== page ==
A Dreamer Walking

The Men Who Would Be King

Posted in Personal Philosophy by Jacob on August 27, 2010

So I just finished the book The Men Who Would Be King, by Nicole Laporte. I did not go over  and highlight much of it or take notes, it was more of a book just to read. I did get to see Hollywood in a very different way, the book expresses some of the less then likable parts of Hollywood and how it functions. Most importantly the book showed how Hollywood is first and foremost a business.

The book is about three powerhouses in Hollywood, Jeffery Katzenberg, David Geffen, and Steven Spielberg, and their ambition to make the movie company Dreamworks become the “King” of Hollywood. The book gives you a detailed History of how Dreamworks got started, the visions Jeffery, David, and Steven had for the studio and eventually how and why most those visions did not really come to pass.

One of the three partners this books concentrates on is someone I very much look up to when it comes to film making. From a very young age I have been exhilarated and inspired by many of Steven Spielberg’s movies and his philosophy on what makes a good film. I have to admit that it is hard to see a person who you look up to, expressed in a fairly negative light. As great of a artist Steven is, there are places where he is very selfish. The power that comes with success can easily create a big ego, and it seems to happen with the best of them, even Steven. One of the reasons why Dreamworks failed in their goals is because the company had three heads that all wanted and were used to the spot light and were not prone to working together as equals.

All three Dreamworks partners said they wanted to create a company that put art first. However it is easy to say something like that, it is a whole lot harder to actually walk it out. Even though Steven, Jeffery, and David expressed that they wanted a artist driven studio, they did not put their money or their actions where their mouths were. Like almost every company in Hollywood there were double standards. Money seemed to be the biggest distraction from a artist driven studio. All three partners were billionaires and it was clear that their main concern was to become richer billionaires. When Steven directed a Dreamworks movie, he took huge amounts of the profit, instead of his movie company profiting from movies such as Minority Report, War of the Worlds, and Saving Private Ryan, they needed to give a greater portion of profits to Steven. Because Dreamworks was not getting nearly as much money from big hits like Saving Private Ryan, it was harder to invest in as many movies that were driven more from artistic grounds then commercial grounds.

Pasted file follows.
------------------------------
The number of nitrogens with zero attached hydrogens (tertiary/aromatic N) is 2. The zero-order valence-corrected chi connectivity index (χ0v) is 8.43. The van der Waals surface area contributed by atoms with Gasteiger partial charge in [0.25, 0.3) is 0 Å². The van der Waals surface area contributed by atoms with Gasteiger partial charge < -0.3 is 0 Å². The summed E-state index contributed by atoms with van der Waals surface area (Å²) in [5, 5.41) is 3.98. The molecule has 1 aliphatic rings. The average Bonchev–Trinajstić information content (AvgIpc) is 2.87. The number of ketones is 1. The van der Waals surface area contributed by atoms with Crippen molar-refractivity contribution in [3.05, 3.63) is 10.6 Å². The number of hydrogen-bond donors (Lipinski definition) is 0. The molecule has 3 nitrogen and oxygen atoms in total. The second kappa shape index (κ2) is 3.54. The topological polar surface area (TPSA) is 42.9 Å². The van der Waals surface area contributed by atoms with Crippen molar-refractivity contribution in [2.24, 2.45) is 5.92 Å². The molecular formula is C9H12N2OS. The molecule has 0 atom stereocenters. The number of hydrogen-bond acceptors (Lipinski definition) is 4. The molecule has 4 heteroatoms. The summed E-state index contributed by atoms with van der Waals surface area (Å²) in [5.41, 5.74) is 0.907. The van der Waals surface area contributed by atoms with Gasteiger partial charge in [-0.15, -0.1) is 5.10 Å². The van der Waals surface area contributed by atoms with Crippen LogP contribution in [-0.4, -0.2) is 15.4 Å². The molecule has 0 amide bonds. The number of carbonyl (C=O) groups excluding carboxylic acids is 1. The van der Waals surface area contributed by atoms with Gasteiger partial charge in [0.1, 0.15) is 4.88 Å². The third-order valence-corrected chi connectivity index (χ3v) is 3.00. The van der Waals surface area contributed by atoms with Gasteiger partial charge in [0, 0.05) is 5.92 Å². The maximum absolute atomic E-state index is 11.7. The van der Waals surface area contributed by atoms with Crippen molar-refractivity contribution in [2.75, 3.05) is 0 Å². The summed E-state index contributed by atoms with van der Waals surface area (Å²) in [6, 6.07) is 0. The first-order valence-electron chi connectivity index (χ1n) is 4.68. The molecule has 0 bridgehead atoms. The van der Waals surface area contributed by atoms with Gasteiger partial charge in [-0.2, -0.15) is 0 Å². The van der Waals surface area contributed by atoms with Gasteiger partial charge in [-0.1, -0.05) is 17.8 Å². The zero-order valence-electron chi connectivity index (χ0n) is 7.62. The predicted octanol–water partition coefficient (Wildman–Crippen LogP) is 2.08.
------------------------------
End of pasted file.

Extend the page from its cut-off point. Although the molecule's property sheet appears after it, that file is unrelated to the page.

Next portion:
Jeffery Katzenberg was put in charge of Dreamworks Animation. Jeffery was too worried about the audience to take any big risks. The principles and underlined messages of most his movies were usually quite shallow or toned way down. Jeffery relied mainly on gags and socially relevant (relevant today old fashioned tomorrow) humor to tell his stories. Story also was not put first in Jeffery’s mind. With the Dreamworks movie Antz Jeffery made his staff rush the production so they could get it out before Pixar’s A Bugs Life. With the Shrek sequels it was not a matter of having another story to be told, it was more about rushing a sequel because they knew it would make a easy profit. Jeffery, who had very little artistic education, was often a control freak with most of his movies, Jeffery was the one with the final say on what stays and what goes. When it comes to who knew how to create a good film, there were many people who were more qualified then Jeffery, however Jeffery wanted control.

It also seemed that most of the partners were not devoted to their company. When big films came up for Steven in other studios, such as Universals Lost World (the sequel to Jerrasic Park), Steven jumped ship. Geffen was more interested in keeping up his public image and enjoying himself as a multibillionaire, then to take a active role in his Dreamworks Company. The idea of owning a company seemed to be a bigger deal then the actual reality of owning a company for both Steven and Geffen.

What I got out of this book was this, you can make a  functional company if you have enough talent and money. Dreamworks has survived throughout the years and there has been success every once in a while. However, Dreamworks is not the “King” of Hollywood, they actually make just as many bad movies as any other company. The reason was because they did not have people who were devoted to a unified vision for the company. One thing that vision calls for is sacrifice, and that is something Steven, Jeffery, and David are not used to and seemed to be something they were unwilling to really do.

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